By the way, there was no way that any sort of "Reduced role" was going to work for Bobby Bowden at FSU. He had to either retire, or come back as head coach. Can you imagine the confusion any sort of hybrid arrangement would have caused, and how other teams would have used it to blast the Seminoles in recruiting?
My one wish is that coaches would be just a little more up front in addressing these issues. While they don't need to go into details, what's wrong with saying, "Notre Dame has contacted me, and I am listening to what they have to say?" This public relations dance of trying to appear loyal to the current school while negotiating at arm's length, via agents, with others is a total sham.
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West Virginia's math-up with Portland was a collision of top-ten RPI teams, but who would have guessed that the result would have vaulted the Mountaineers to the top of the heap on Tuesday. That's just what happened, as my friend Bill informed me. "Have you looked at the RPIs today?" he asked me. A quick check showed, yep, the Mountaineers at the top spot in the ratings system. That's likely the first time in the existence of the RPI that WVU has been in the top spot, and it's certainly a cause for at least a fist pump or two.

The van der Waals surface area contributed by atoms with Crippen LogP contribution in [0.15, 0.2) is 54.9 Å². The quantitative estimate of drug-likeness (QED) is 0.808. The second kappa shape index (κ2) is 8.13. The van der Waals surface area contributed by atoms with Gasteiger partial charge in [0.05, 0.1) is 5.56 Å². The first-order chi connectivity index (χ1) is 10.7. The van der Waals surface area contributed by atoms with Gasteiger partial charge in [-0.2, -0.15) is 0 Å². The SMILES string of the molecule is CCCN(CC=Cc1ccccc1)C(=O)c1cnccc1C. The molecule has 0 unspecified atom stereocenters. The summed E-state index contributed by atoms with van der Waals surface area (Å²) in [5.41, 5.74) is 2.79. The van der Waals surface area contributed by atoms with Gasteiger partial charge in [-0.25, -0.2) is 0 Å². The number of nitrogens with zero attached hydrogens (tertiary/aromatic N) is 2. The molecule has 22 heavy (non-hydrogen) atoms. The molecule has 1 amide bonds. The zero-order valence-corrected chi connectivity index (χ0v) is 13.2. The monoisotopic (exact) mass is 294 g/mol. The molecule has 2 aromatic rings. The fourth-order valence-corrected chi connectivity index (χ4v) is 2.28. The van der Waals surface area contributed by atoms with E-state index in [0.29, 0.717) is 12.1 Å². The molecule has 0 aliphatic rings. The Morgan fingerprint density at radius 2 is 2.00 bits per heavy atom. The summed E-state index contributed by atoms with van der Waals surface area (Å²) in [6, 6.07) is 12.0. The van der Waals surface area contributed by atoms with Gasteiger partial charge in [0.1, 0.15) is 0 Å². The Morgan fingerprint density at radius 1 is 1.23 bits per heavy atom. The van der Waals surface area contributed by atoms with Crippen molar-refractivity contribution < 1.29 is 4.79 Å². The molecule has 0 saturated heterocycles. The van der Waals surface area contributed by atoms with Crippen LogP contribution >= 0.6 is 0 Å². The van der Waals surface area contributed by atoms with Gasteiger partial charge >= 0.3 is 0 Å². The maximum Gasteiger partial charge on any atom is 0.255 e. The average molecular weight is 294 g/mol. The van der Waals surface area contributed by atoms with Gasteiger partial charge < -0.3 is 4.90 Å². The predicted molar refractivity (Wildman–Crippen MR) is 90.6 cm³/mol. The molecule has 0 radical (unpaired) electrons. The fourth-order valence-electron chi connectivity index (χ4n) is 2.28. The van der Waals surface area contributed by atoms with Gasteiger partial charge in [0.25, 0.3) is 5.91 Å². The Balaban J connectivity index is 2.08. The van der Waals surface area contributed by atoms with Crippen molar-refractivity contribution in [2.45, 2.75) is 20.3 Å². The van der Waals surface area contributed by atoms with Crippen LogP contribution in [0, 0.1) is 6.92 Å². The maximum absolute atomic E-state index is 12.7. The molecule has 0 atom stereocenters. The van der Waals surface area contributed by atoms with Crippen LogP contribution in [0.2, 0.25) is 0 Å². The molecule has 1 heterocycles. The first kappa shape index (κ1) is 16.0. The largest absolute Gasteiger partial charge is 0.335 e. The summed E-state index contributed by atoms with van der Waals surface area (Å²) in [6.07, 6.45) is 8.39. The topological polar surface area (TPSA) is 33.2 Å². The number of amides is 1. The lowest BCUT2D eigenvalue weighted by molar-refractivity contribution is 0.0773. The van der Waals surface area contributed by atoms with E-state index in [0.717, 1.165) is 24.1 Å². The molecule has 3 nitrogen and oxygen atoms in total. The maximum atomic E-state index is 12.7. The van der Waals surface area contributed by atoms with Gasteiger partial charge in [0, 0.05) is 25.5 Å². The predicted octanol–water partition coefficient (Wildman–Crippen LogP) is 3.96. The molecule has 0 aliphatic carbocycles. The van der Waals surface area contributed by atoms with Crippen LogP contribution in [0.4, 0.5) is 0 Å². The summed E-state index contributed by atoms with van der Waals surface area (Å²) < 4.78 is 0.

While WVU might not hold that position, as it faces Duquesne and Coppin State over the next couple of games, it's clear that the Mountaineers won't fall far in the tool that's used to help select and seed the NCAA tournament.
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I've written this section about ten times, and have to keep editing it as the bowl picture, or at least certain views of it, keep changing. Here's what you need to know, and what you should pay attention to.
First, the bowl predictions put out by most national web sites don't give an accurate picture of what's going on. Read 'em, and forget 'em.
Second, there looks to be two camps concerning the Gator Bowl and West Virginia's possible opponent in it. (WVU, I would say, is about a 90% certainly for Jacksonville, although I still think that a Cincinnati loss to Pitt and a WVU loss to Rutgers could sway things just a bit. Still, it's apparent from at least one inside source that the Gator does not think Cincinnati would travel well should it lose to the Panthers, and that the Gator would still pass on the Bearcats.)